How Israeli Artist Hadar Sopher Turned Being Bullied for Loving Coldplay Into His Own Sound

Two years ago, Israeli singer-songwriter Hadar Sopher was in a long-distance relationship that went suddenly awry.

“My girlfriend was supposed to catch a train to come for the weekend, and she called me and said, ‘Yo, I’m sorry, I’m not gonna go on the train,’” recalls Sopher of that fateful phone call. “She said, ‘We need to break up. I’m really sorry.’ It was, like, 10 minutes before the train was supposed to leave. I hung up the phone and I was very confused. I felt horrible. I was a mess. And I just didn’t find my closure. I tried to move on, but I was haunted by questions. I just felt like I was constantly thinking about the situation and stuck in some kind of a loop. And then I just woke up in the middle of the night and started to write this song.”

Sopher may have lost the girl, but he’s gained a career.

That song, “Fcked Up,” an anthemic pop-rock ode to romantic heartbreak, is now his debut single, out today (March 31) and paired with a cheeky video (watch below).

Sopher, who grew up in the humdrum Tel Aviv suburb of Petah Tikva is the first artist signed to the newly launched OneWay Records, a joint venture with Sony Music Entertainment Germany.

“I couldn’t be more grateful,” says the 26-year-old musician. “It didn’t happen by accident, because I’ve been working my whole life to get in this position. It only took, like, 26 years of me just practicing in my own room making as much music as possible — just expressing myself. And I was lucky enough to find the right team.”

As a teen, Sopher felt like an “outsider,” whiling away countless hours listening in secret to Coldplay in his bedroom.

“Petah Tikva is more old school, traditional, and most of the people listen to Oriental or Hebrew music,” he says. “It wasn’t just Coldplay. It was the combination of looking different, talking different, and listening to other music like Justin Bieber and more Western stuff — it wasn’t accepted at school.”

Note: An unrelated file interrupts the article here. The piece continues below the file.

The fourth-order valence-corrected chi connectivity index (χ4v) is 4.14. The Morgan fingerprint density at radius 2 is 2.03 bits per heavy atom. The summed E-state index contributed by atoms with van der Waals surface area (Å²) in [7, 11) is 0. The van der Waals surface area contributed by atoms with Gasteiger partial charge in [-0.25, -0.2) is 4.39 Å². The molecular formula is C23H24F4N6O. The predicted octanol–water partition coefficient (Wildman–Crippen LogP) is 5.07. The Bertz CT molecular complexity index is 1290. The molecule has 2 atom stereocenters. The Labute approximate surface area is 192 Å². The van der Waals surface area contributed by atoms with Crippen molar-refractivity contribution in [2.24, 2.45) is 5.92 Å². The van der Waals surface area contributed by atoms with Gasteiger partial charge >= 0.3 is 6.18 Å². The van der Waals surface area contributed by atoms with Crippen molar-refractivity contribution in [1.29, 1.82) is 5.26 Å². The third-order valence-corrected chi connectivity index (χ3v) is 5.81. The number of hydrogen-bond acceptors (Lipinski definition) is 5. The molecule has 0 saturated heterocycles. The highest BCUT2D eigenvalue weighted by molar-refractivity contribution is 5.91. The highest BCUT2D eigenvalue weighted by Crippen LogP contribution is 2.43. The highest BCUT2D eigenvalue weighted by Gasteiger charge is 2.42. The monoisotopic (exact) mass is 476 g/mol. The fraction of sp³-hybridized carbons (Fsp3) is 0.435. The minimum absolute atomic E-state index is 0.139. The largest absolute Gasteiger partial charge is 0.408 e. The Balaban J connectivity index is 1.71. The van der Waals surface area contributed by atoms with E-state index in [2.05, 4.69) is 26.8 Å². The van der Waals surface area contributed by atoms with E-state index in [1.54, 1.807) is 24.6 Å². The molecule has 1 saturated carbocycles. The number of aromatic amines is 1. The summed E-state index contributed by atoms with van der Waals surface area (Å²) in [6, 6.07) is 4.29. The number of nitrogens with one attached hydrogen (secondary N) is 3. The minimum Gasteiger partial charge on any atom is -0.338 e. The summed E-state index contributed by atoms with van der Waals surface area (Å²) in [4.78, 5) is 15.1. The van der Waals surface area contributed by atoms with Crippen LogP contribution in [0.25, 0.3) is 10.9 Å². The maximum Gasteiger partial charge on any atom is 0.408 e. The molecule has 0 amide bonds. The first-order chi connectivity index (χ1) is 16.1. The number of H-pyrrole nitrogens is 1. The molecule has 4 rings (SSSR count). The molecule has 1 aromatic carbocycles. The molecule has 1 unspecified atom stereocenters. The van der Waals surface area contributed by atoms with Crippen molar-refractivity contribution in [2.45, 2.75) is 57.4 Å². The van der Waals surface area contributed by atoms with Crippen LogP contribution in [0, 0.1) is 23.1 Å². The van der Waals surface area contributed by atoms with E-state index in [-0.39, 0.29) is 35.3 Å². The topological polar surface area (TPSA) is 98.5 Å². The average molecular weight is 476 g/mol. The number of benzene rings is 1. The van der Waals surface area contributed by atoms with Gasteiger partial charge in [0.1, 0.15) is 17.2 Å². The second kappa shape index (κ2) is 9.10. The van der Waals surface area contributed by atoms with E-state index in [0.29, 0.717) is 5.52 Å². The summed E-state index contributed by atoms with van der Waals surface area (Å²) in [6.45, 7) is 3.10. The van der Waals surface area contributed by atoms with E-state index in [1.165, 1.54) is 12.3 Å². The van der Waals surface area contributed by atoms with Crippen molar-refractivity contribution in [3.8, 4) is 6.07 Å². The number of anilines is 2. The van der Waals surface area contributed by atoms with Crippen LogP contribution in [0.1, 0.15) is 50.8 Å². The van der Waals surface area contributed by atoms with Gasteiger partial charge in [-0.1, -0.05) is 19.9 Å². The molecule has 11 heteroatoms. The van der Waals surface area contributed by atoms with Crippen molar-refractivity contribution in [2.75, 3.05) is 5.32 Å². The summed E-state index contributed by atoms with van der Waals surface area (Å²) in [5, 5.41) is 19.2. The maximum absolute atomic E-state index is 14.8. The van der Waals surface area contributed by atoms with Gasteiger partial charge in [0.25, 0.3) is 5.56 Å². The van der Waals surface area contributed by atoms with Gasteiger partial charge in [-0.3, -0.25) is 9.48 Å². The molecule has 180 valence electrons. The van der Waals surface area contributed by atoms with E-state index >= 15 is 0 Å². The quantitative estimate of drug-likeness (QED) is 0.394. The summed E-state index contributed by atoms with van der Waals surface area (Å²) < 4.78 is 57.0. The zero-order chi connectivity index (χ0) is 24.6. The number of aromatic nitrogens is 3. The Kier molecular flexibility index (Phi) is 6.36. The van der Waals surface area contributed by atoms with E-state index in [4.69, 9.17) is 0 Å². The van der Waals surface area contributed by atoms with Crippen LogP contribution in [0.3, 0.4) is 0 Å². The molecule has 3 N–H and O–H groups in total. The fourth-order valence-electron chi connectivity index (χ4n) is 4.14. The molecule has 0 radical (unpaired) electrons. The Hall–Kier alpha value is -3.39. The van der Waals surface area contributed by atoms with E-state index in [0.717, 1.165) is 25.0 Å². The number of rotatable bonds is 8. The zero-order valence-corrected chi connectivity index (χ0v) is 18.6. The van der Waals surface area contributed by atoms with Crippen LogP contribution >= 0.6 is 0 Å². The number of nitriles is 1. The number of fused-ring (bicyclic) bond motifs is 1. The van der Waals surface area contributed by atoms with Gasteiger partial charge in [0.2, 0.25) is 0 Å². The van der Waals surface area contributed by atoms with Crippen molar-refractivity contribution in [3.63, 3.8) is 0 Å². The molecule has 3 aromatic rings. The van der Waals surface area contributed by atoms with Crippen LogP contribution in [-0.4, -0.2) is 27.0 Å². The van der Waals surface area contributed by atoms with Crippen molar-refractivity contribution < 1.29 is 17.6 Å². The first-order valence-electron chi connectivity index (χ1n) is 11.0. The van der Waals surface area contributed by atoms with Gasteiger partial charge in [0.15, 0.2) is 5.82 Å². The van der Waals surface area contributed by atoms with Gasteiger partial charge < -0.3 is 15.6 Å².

Sopher left home at 18 to fulfill his mandated service in the Israeli army, but a broken finger sidelined him for a month. He used that time to focus on his music, play his guitar and develop his “own sound.”

“I feel like you need to work 10,000 hours in order to find your true self,” he says. “And I feel like ‘Fcked Up’ is the first job where I can genuinely say, this is me, this is what I want to represent.”

As protests against Prime Minister Benjamin Netanyahu’s political coalition rage across Israel, Sopher is remaining “as focused as possible” on his music.

“Every single nation has this in common — there are always sides,” he says. “People need to get outside of their perspective and learn how to accept the other and connect to each other. It’s not like hard left and hard right. We’re all living together. And the more tolerant we are to others’ opinions, the happier we will be.”

One of the reasons Sopher decided to make music in English rather than his native Hebrew is that English is a language spoken by people globalwide. It’s a unifying force. “Fcked Up” is a track about Sopher’s personal heartache, but at its core is a message to which “everyone can relate.”

“I’m trying to be as vulnerable and as honest as I can in my music,” says Sopher. “English is a language that everyone is speaking, no matter who you are. Whether it’s Israel or the United States or Sweden—we are all connected by music. And that’s another language that we all have in common. It speaks right to your heart. And that’s the best way to connect with people.”

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